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Writers chronicle Africa in sync with World Cup

July 7, 2010 | 10:15 am


Writers of African descent from Europe and America are winding their way across Africa; they're joining African authors who are writing about their experiences, all in coordination with the World Cup. It's for Pilgrimages, a project of the Chinua Achebe Center for African Writers and Artists, sponsored by several foundations. Right now, the authors are contributing to a group blog; in the future, each will publish a book of nonfiction about his or her travels.

Southern California-based Chris Abani is one of 15 authors who are participating. Abani, a poet and novelist who teaches at UC Riverside, is the award-winning author of the acclaimed novella "Song for Night." He begins his story of a man in the stands at a World Cup game this way:

The light is brittle from the floodlights, the night colder than any African night should be, the Vuvuzelas are blaring at full volume, and Ellis Park Stadium in Johannesburg is a riot of color as the fans arrive giving the stands the look of a bedazzled sweater. The game is the US versus Slovenia and the South African fans are torn between supporting the USA, who they love and Slovenia who are the underdogs in the game.

Seated in the stands among the screaming fans is Eric Akunda a Kenya-born US citizen. Like so many fans from around the world, Eric has come to watch the world cup, but unlike many of the other fans, he is on a special mission. He is here to make his son’s dreams come true in a most unusual but heartbreakingly beautiful way.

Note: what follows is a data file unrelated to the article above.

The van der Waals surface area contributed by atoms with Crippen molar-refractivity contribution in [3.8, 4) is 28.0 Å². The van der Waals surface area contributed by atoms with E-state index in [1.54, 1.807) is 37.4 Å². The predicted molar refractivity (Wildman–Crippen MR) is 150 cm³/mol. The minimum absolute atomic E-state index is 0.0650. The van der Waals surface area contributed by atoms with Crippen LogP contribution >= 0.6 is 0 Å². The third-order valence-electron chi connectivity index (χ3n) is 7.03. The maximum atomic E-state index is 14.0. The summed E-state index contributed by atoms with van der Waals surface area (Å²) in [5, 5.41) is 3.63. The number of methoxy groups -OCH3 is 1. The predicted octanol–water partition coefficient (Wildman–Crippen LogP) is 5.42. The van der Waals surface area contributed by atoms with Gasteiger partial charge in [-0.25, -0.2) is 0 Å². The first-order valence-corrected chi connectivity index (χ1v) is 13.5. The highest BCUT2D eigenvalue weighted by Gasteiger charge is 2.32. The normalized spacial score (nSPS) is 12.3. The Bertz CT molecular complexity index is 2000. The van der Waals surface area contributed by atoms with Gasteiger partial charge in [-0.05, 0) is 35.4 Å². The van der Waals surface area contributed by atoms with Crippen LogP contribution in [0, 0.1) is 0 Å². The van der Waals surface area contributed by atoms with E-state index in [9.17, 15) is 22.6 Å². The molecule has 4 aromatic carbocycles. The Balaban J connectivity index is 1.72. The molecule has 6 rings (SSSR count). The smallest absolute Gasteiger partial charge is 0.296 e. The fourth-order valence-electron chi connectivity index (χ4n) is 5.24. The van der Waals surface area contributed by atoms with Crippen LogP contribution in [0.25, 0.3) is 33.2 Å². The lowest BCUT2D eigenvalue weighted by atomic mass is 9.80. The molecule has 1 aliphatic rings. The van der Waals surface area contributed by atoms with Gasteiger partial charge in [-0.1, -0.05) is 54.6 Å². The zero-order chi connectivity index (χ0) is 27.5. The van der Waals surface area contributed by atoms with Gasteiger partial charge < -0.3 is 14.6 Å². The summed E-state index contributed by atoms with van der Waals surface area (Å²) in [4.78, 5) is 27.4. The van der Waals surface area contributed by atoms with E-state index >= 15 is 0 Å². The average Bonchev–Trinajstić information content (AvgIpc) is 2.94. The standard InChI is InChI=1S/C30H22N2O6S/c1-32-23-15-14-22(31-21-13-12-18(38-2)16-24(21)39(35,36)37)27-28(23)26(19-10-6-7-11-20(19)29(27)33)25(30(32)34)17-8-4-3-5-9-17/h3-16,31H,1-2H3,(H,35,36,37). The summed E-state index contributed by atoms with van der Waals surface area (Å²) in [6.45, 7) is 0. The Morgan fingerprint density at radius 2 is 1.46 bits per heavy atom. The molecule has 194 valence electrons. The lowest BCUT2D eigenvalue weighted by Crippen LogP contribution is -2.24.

While Abani is in South Africa, which is hosting the World Cup, not all of the authors have Johannesburg as a destination. Victor LaValle, author of "Big Machine," is in Uganda -- he grew up in New York, the son of a Ugandan mother. "My mother and uncle and cousins have stories about their Uganda, but part of the reason I’m excited for this journey is that now I get the chance to have my own experience. To see the country through my eyes," writes LaValle. "As the summary of my trip suggests, I plan to spend time talking with the faithful. But I will be going to the pork joints and the night clubs, too. I believe a man can love the Lord and still enjoy a cold bottle of Heineken."

The books written by the participants, the website says, "will be the most significant single addition to the continent's archive of literary knowledge since the African Writer's Series founded in the 1960s." The site continues:

At a moment in time when the whole continent is more visible to its inhabitants and to the rest of the world than at any other since independence, PILGRIMAGES will reintroduce Africans to the literary world in the same form that so many outside writers have employed to create a distorted idea of us to the world.

To keep up with these far-flung and individual stories from master African storytellers, visit Pilgrimages.org.

-- Carolyn Kellogg

Photo: Chris Abani in 2007. Credit: Annie Wells / Los Angeles Times

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